So, is that it? People like Diogenes because he’s like us (like us, if you’re a dog-loving, public-peeing, spittin’-in-Jeff-Bezos’-face cynic Greek philosopher}. We can relate to a guy who, even though he’s kinda gross, we can imagine is the that dude that we all know — the guy who took a shit behind the 7-11 and wore a TRE45ON t-shirt for four years straight — because he simply does not give a fuck.

But it’s probably because of the masturbation thing.

THE ONE WHERE I WRITE ABOUT DEATH

I DON’T THINK I’m that old. I mean, I know I’m not young, but I’m not old either.

I’m young enough to know who BTS is, but old enough to write a blog post about Paul McCartney.

I did, by the way. Write a blog post. About Paul McCartney. Check it out.

I think it’s pretty good.

Anyway…

I’ve got enough years on me that I’ve lived through the deaths of a few of my idols. I remember exactly where I was and what I was doing when I heard Kurt Cobain died.

Ok. Wow. That dates me.

I heard the news while listening to the Rush Limbaugh Show. Yeah, I know. I was young. I did a lot of dumb shit when I was a kid.

Anyway…

Although I’ve lived through the deaths of some favorite celebrities and a few people I actually know, I’ve been kinda Stoic on the subject of death: I know it happens. I know it’s eventually going to happen to me. And I know there’s absolutely nothing I can do about it.

So why get upset about it, right?

I’ve been mostly chill about our collective shrugging off of this mortal coil and joining thd choir invisible, but every once in awhile one just kinda gets to me.

Ok, at this point, I’m gonna need to do a bit of exposition. And please excuse any inappropriate levity. Making light of serious stuff is a coping mechanism.

Ok…

So, politically speaking, I tend to lean to the Left (I do philosophy and I’m a Leftie — BIG SHOCK). As a Left-leaning, philosophically-inclined person, I’m (somewhat unsurprizingly) a fan of Majority Report. And, like many fans of the show, I was listening to Sam Seder and company during that show —

You know, I usually can wave off death with a shrug, but Michael Brooks’ death got to me. It’s been almost a year since and it’s still kinda weird watching the show and reminding myself that the reason why there’s no Right-wing Mandela or Nation of Islam Obama is because Michael is… dead.

As a philosopher, I’m bothered that it still bothers me.

Socrates said (in Phaedo) that philosophy is a “training for death”. You see, according to Socrates, the soul is immortal. We must train ourselves to separate the immortal soul from the corporeal body.

Wait. Corporeal body may be redundant. Sorry.

See, our bodies, according to Socrates, are driven by carnal (i.e. lower)desires. The soul’s purpose, on the other hand, is higher. That is, our souls’ purpose is to release the corrupted physical body and join the realm of Truth (Forms and all that jazz). Philosophy, Socrates says, trains us how to free our soul from our bodies. Socrates says:

Ordinary people seem not to realize that those who really apply themselves in the right way to philosophy are directly and of their own accord preparing themselves for dying and death. If this is true, and they have actually been looking forward to death all their lives, it would of course be absurd to be troubled when the thing comes for which they have so long been preparing and looking forward. (Phaedo, 63e)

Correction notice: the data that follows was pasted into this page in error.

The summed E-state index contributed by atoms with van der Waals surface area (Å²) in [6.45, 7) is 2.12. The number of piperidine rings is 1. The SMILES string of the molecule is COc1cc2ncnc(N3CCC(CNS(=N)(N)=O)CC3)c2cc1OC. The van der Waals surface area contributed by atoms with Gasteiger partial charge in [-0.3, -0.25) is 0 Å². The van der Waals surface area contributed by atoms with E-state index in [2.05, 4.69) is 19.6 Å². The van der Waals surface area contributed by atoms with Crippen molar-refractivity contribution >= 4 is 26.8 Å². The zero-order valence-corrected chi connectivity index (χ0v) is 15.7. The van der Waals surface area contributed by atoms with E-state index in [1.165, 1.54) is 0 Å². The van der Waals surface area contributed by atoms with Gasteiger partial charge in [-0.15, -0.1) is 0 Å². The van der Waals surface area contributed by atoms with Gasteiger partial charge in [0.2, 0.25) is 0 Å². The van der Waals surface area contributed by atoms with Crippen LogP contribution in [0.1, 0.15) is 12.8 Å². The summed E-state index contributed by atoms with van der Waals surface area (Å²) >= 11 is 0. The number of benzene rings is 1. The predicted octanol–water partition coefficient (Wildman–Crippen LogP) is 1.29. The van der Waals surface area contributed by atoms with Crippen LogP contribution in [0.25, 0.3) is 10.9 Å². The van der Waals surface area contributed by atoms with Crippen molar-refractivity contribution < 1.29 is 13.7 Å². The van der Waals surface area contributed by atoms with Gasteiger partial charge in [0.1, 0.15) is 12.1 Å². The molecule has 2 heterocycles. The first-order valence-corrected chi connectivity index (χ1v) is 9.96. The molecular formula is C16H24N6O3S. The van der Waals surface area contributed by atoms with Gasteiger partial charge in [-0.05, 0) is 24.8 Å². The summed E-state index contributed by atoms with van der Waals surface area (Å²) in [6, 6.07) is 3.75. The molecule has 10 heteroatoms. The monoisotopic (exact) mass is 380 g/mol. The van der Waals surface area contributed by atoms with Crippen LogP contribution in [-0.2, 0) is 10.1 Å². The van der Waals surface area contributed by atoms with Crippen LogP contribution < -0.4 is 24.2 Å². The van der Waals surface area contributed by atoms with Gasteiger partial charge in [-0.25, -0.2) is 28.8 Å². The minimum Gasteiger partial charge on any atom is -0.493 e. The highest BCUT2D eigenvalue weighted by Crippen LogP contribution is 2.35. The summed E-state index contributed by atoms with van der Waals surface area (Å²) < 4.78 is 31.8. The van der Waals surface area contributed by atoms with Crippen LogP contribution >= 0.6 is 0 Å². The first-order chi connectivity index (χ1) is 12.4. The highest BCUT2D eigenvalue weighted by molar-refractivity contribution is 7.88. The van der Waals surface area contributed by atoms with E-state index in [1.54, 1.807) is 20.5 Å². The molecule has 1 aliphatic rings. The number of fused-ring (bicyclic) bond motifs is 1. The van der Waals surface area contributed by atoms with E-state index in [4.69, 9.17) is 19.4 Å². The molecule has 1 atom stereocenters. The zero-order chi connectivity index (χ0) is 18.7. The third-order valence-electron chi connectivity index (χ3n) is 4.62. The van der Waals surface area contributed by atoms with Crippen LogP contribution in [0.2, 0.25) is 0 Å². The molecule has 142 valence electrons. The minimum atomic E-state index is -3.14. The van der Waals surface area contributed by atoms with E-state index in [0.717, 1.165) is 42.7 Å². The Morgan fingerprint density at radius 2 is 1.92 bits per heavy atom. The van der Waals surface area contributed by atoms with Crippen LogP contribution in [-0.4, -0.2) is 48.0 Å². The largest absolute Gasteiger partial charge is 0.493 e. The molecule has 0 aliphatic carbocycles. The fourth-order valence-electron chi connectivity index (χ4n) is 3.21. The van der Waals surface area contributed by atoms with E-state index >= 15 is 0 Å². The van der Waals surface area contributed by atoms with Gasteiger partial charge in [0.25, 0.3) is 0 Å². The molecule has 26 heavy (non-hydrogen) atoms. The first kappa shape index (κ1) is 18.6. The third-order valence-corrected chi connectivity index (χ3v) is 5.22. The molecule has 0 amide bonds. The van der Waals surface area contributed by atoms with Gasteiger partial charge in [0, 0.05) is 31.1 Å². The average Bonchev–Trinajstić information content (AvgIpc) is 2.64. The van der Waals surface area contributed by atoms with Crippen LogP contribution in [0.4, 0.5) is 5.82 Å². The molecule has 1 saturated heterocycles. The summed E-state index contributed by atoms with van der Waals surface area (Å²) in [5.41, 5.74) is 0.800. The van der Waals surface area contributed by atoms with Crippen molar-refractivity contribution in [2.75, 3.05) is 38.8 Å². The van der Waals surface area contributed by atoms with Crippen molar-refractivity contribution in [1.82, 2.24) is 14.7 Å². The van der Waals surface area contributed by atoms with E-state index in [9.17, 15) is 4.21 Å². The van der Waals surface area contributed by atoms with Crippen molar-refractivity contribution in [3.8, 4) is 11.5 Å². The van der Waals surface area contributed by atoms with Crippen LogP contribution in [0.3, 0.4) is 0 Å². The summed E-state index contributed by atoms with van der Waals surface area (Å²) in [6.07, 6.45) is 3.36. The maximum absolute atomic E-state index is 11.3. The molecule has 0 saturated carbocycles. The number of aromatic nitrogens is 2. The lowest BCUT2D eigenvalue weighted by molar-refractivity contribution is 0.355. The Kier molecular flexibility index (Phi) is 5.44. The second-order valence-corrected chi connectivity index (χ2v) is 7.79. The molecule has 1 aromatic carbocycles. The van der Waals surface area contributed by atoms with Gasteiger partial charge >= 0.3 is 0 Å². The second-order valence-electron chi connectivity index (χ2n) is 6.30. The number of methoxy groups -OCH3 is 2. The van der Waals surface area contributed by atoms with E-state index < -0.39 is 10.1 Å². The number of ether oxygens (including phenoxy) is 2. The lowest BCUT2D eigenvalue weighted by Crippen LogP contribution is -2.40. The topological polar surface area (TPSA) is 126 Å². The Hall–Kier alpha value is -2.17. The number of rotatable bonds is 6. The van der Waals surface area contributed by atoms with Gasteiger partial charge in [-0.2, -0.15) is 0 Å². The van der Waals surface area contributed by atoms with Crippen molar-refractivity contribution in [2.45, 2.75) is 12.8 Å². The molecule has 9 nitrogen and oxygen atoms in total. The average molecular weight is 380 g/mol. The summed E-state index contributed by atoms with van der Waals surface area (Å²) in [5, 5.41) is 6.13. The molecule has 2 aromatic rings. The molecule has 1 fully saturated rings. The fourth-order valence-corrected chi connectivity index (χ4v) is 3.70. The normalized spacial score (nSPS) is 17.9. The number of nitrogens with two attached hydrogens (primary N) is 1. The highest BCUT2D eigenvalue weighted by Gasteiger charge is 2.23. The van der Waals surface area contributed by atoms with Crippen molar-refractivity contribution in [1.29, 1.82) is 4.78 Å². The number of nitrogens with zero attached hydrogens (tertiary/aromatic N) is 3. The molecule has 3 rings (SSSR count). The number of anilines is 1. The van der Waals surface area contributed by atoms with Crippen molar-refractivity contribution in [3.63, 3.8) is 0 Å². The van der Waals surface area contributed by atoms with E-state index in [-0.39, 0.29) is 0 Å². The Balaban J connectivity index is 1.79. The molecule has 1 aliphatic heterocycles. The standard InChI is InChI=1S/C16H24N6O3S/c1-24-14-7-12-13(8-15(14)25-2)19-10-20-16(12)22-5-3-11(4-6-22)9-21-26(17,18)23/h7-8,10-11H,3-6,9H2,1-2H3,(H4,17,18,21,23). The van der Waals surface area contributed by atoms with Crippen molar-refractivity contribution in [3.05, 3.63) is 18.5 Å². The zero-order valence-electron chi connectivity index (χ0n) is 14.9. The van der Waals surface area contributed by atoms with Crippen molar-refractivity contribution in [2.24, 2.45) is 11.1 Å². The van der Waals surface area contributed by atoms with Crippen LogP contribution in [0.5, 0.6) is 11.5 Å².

So… if we’re living our lives Socratically, we should not fear or be bothered by the inevitability of our own demise. The philosophically-oriented should want to get rid of our imperfect material meat suits.

Hey, not endorsing suicide here. Just paraphrasing Socrates… who committed suicide.

Although Socrates is the father of Western Philosophy, he’s not the only (or even definitive) philosophical opinion on death.

LISTEN: Not every philosopher thinks death is a good thing.

Thomas Nagel (b. 1937) states that death, no matter the circumstances, is always an evil. Death, according to Nagel, is an evil because dying permanently deprives us of our ability to participate in activities of life.

You can’t enjoy a yummy plate of nachos supreme if you’re dead.

IF THERE’S A HEAVEN, THERE BETTER BE NACHOS

And that’s a bad thing.

Even if your life sucks, Nagel argues, it’s better to live than to die.

Ok. Nagel goes much deeper into asking what harm is death in his book Mortal Questions. You can read the section “Death” here: http://dbanach.com/death.htm

Death is bad because death is deprivation.

As Socratically as I’ve attempted to live my life, I hate the fact that my cat is going to die. I dread the inevitable deprivation of her companionship.

Epicurus believed that death doesn’t harm the person who dies because death is merely a return to a state on non-existence. You can’t experience anything, harmful or good, if you’d don’t exist.

Just throwing that out there…

Now, as a lover of wisdom, I had accepted the inevitability of death. I’m not gonna say I’m eager to be rid of my flesh prison, but I’m not not comfortable with death — both mine and the people I know. However, I’m still bothered that certain people have died (and will die).

It’s still weird listening to Majority Report. Something is missing. Something I know will never come back.

I realize my thoughts on death may be more Nagelian than Socratic.

I don’t know what I’m going to do about that.